Our transformation strategy's targets are designed to meet and exceed the Mining Charter III equity targets. The steps we are taking to achieve this include a major focus on providing education opportunities for young historically disadvantaged (HD) South Africans, developing the black talent that is part of our workforce and introducing new black talent into our workforce. Succession planning ensures we build a pipeline of skills that ensures we have the necessary skills available when required. Our planning also includes addressing our strategy to increase the number of women in leadership positions and achieving our diversity and inclusion targets. 19.8% of our fulltime employees are women and 22% of our management team are women.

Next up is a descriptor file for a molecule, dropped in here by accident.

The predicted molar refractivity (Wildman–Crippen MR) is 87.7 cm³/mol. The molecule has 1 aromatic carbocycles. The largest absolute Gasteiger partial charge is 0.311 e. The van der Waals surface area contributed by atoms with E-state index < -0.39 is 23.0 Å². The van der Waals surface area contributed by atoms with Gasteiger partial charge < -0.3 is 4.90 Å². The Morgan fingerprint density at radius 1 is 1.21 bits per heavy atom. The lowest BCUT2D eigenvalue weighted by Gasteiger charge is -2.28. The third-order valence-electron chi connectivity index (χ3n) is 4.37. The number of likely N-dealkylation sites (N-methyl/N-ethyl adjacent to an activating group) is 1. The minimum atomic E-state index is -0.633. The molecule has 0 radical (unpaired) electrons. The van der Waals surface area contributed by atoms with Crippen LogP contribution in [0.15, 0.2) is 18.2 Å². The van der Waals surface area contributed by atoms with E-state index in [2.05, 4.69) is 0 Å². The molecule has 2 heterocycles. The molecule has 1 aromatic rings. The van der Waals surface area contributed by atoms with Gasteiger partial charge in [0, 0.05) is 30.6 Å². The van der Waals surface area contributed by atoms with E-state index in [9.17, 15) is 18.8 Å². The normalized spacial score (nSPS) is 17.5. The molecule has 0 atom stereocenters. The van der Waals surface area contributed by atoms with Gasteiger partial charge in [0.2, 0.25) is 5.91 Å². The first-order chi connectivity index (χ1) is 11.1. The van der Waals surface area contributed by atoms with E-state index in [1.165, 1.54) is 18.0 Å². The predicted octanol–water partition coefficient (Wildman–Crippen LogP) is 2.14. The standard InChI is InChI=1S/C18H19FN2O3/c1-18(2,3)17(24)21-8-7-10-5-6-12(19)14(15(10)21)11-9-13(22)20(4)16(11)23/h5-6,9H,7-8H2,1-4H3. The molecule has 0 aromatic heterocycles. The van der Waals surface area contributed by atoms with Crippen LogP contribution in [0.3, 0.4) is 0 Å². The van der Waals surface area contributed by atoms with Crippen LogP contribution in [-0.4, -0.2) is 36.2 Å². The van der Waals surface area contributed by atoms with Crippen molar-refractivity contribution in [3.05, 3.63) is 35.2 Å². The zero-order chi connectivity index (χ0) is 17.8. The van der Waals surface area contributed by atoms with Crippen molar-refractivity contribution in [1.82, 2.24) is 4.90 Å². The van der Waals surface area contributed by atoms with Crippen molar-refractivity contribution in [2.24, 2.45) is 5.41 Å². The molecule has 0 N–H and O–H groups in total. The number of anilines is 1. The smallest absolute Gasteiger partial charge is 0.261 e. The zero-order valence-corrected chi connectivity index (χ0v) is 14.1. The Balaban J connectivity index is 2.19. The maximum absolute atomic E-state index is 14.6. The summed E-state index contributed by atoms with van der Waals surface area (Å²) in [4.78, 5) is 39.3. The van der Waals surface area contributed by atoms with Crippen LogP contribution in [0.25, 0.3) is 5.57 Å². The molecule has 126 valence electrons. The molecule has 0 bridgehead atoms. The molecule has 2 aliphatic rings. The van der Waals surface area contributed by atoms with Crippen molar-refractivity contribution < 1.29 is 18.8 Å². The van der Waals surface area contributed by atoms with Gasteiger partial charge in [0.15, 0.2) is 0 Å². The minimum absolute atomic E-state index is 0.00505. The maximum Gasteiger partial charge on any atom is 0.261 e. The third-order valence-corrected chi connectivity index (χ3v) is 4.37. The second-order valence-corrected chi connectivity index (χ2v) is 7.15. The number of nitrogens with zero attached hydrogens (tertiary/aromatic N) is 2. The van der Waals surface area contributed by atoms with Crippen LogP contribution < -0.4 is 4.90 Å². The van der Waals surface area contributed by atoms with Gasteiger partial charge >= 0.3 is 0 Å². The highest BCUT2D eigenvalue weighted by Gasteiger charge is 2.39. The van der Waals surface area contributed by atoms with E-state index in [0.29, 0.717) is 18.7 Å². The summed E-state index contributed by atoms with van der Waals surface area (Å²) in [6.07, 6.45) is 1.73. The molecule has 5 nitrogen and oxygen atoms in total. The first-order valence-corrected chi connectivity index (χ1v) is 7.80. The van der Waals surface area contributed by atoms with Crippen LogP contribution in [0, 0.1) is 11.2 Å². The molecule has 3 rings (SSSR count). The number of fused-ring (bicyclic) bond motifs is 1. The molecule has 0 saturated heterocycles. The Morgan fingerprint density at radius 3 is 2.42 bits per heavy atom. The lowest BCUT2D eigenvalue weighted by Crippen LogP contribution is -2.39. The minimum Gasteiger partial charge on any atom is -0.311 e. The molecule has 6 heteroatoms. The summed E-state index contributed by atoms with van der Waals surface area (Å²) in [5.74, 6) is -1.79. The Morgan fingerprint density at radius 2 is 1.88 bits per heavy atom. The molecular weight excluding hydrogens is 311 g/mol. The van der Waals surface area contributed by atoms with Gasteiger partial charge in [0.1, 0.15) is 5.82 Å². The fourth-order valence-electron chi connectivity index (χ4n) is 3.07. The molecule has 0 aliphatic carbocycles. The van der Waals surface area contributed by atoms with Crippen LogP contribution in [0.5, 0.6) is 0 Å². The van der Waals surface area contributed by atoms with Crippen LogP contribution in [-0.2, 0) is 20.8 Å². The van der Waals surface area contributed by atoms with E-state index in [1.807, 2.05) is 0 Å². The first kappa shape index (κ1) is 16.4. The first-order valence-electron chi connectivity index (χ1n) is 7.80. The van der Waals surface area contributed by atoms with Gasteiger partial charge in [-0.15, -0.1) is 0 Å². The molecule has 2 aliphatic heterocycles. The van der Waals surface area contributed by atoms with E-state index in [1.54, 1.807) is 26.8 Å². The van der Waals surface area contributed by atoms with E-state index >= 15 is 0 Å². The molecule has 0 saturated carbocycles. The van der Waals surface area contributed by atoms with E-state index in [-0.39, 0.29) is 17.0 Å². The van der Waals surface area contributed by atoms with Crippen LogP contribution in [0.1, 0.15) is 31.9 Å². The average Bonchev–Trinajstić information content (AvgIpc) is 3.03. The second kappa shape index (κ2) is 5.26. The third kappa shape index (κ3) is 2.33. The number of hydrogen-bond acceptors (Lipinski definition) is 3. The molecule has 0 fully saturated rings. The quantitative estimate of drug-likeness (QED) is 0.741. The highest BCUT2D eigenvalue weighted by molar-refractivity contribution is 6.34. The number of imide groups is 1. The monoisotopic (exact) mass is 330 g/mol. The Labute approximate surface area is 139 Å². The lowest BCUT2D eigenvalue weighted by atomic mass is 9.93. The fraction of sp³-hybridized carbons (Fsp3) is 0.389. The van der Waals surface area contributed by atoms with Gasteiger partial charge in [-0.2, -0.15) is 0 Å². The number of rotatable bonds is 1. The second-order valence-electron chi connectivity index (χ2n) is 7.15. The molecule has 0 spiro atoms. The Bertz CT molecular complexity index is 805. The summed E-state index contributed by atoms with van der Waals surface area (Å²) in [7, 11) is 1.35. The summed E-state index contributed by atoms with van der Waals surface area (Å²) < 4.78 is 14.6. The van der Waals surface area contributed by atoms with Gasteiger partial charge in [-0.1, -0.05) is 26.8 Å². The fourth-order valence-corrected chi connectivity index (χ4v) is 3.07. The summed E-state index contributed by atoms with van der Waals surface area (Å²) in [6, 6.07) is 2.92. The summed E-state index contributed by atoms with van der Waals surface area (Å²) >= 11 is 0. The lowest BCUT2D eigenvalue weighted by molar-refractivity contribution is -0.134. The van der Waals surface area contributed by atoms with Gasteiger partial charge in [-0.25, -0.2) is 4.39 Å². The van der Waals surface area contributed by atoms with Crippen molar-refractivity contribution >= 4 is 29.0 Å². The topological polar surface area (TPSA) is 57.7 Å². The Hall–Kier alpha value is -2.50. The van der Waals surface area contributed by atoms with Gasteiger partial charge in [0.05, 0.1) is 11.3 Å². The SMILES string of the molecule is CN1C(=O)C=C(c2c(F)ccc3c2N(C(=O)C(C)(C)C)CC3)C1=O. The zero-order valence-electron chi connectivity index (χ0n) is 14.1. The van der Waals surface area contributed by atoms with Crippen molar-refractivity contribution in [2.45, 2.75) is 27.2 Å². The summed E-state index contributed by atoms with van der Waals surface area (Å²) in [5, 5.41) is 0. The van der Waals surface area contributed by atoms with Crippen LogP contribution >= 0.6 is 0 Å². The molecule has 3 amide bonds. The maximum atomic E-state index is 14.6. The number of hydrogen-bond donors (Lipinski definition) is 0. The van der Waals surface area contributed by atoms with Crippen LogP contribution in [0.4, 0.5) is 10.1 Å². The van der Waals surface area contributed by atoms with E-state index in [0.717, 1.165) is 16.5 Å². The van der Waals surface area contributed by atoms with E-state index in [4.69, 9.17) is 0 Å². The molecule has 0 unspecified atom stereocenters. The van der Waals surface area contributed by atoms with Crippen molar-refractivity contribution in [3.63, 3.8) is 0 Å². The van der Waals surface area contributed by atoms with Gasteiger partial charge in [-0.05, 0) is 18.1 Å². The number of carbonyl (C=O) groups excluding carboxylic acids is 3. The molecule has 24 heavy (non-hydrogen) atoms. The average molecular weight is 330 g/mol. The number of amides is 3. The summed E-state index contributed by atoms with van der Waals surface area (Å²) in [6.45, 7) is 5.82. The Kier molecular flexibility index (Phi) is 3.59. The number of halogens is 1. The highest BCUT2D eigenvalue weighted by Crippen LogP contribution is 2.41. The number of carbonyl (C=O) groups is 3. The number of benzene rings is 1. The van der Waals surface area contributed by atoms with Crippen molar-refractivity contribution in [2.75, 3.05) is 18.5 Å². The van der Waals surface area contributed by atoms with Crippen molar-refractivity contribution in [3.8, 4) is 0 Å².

Our ESD focus remains on localising our supplier footprint and building capacity in our host communities and establishing set-aside procurement opportunities. In addition to our monthly business forum engagements, in May 2021 RBPlat held a strategic supplier leadership engagement with its top 100 strategic suppliers and original equipment manufacturers (OEMs), led by our Chief Executive Officer. A key focus of this engagement was on partnerships and collaboration and the role OEMs and strategic suppliers can play in the sustainability of host community businesses through the transfer of skills and skills development in these businesses. Our 2021 discretionary procurement from HD businesses amounted to R4 807.9 million, a 19.7% increase year-on-year and represents 86.3% of our total discretionary procurement. 41.8% of our total discretionary procurement was spent with HD local businesses, we have defined local as being within a 50km radius of our operations.